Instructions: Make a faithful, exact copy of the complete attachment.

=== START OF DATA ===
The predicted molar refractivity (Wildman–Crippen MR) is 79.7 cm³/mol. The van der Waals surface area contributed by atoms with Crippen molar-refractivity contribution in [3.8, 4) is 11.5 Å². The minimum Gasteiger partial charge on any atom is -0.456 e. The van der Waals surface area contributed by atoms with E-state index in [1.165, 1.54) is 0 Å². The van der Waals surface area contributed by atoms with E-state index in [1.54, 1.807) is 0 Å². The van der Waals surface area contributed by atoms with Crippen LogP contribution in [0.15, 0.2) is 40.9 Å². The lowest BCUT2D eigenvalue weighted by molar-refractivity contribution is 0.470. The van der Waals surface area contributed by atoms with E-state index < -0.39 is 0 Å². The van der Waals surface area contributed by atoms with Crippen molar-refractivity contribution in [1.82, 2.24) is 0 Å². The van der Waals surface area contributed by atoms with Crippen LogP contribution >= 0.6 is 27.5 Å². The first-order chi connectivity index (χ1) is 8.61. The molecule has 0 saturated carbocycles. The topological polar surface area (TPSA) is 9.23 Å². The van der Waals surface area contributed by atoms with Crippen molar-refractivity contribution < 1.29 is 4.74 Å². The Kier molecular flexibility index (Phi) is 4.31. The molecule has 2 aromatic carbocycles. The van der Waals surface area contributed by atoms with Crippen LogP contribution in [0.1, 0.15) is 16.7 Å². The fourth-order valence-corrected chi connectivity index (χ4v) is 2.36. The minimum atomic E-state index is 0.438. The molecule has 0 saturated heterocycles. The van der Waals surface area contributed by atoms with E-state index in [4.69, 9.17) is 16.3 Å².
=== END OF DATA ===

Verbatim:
The predicted molar refractivity (Wildman–Crippen MR) is 79.7 cm³/mol. The van der Waals surface area contributed by atoms with Crippen molar-refractivity contribution in [3.8, 4) is 11.5 Å². The minimum Gasteiger partial charge on any atom is -0.456 e. The van der Waals surface area contributed by atoms with E-state index in [1.165, 1.54) is 0 Å². The van der Waals surface area contributed by atoms with E-state index in [1.54, 1.807) is 0 Å². The van der Waals surface area contributed by atoms with Crippen LogP contribution in [0.15, 0.2) is 40.9 Å². The lowest BCUT2D eigenvalue weighted by molar-refractivity contribution is 0.470. The van der Waals surface area contributed by atoms with E-state index < -0.39 is 0 Å². The van der Waals surface area contributed by atoms with Crippen molar-refractivity contribution in [1.82, 2.24) is 0 Å². The van der Waals surface area contributed by atoms with Crippen LogP contribution >= 0.6 is 27.5 Å². The first-order chi connectivity index (χ1) is 8.61. The molecule has 0 saturated carbocycles. The topological polar surface area (TPSA) is 9.23 Å². The van der Waals surface area contributed by atoms with Crippen molar-refractivity contribution < 1.29 is 4.74 Å². The Kier molecular flexibility index (Phi) is 4.31. The molecule has 2 aromatic carbocycles. The van der Waals surface area contributed by atoms with Crippen LogP contribution in [0.1, 0.15) is 16.7 Å². The fourth-order valence-corrected chi connectivity index (χ4v) is 2.36. The minimum atomic E-state index is 0.438. The molecule has 0 saturated heterocycles. The van der Waals surface area contributed by atoms with E-state index in [4.69, 9.17) is 16.3 Å².